SINGAPORE - Minister for Home Affairs and Law K. Shanmugam said on Monday (April 4) that the Government has been consulting with and will continue to speak to diverse groups of Singaporeans to better understand their viewpoints on a law criminalising sex between men.
It will consider the various views carefully as it decides on the next steps for Singapore, he added.
Mr Shanmugam was answering a question in Parliament from Ms Yeo Wan Ling (Pasir Ris-Punggol GRC), who asked how the Government is engaging different groups on the issue of Section 377A of the Penal Code.
A recent Court of Appeal ruling on Feb 28 had said the law will stay on the books, but cannot be used to prosecute men for having gay sex, reigniting the debate on whether the law should be changed or repealed.
Several ministers, including Mr Shanmugam, subsequently spoke about the issue, noting that societal attitudes towards marriage and family have changed over time and stating the Government's position that Singapore will uphold "a stable society with traditional heterosexual family values, but with space for homosexuals to live their lives and to contribute to society".
Mr Shanmugam had also said that when societal attitudes change, policies and laws must also evolve, and that every ministry will have to work through the potential impact and consequences of such changes in line with society’s values.
Responding to Ms Yeo’s question on Monday, Mr Shanmugam said that "societal attitudes towards homosexuality have gradually shifted" since the subject was discussed in Parliament in 2007.
He added that there are currently two main viewpoints on the issue and many subsidiary viewpoints.
"On the one hand, the vast majority of Singaporeans are of the view that heterosexual marriage between a man and a woman must remain the bedrock of our society.
"On the other hand, many Singaporeans, including some of those who believe in the traditional family structure, feel that private consensual sex between men should not be criminalised," he said.
"We will consider the various views carefully, and assess the best way forward that tries to balance the different viewpoints."
A recent public survey by government feedback unit Reach on the law, and more broadly on lesbian, gay, bisexual and transgender (LGBT+) issues, had drawn more than 30,000 responses by the time it closed on March 23.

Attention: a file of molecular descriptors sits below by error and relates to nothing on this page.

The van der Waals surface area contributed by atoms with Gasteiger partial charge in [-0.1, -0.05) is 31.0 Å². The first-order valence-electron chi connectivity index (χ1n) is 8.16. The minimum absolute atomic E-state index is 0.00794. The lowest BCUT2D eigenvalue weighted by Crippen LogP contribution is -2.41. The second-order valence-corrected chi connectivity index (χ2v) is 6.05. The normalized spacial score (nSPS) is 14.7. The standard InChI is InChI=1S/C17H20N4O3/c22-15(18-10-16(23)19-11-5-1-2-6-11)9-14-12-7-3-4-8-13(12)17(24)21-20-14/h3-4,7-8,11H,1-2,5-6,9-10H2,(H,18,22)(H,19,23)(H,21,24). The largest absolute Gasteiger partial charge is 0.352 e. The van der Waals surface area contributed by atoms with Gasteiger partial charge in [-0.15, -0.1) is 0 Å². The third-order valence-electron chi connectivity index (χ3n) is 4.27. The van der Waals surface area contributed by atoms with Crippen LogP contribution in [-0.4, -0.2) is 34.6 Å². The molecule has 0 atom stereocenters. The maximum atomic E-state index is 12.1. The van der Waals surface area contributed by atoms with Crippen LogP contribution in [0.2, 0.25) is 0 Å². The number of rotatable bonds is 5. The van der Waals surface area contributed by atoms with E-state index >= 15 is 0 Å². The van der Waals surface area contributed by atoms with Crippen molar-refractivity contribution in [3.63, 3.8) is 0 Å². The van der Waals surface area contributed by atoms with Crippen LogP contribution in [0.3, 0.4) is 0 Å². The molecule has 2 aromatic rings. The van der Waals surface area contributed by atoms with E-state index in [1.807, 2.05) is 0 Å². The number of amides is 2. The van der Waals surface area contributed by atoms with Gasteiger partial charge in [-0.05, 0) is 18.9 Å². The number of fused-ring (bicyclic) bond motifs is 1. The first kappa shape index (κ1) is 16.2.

This far exceeded the usual number of several hundred to a few thousand replies to other public polls.
Reach said the feedback will be shared with relevant agencies and could be used within the Government for policy updates and changes.
On Monday, Mr Shanmugam also noted that Progress Singapore Party (PSP) Non-Constituency MP Hazel Poa had filed a related question on the law on which she had requested a written answer.
She had asked what indicators the Government will look at to determine whether society is ready for the repeal of Section 377A, and how these indicators are monitored.
Referring to this, Mr Shanmugam asked Ms Poa and her fellow PSP NCMP Leong Mun Wai to state PSP's position on the law, saying that it will be good to know as it is an important issue.
Ms Poa said: "As the minister has pointed out, there are two different camps with different views on this particular issue. And for us, within the party itself, we also have people with different views. So, this is not an issue that we actually have a consensus on, at this moment in time."
To this, Mr Shanmugam said: "There are many different ways of saying I don't know. So, I assume that Ms Poa is saying either the party has no position, or they don't know what their position is."
Later, in a written reply to Ms Poa’s question, he noted that the PSP does not have a position on whether to retain or abolish the law.
He added that the issue surrounding Section 377A “should not be viewed solely on the basis of discrete indicators”, reiterating that the Government will be speaking to different groups to better understand their viewpoints.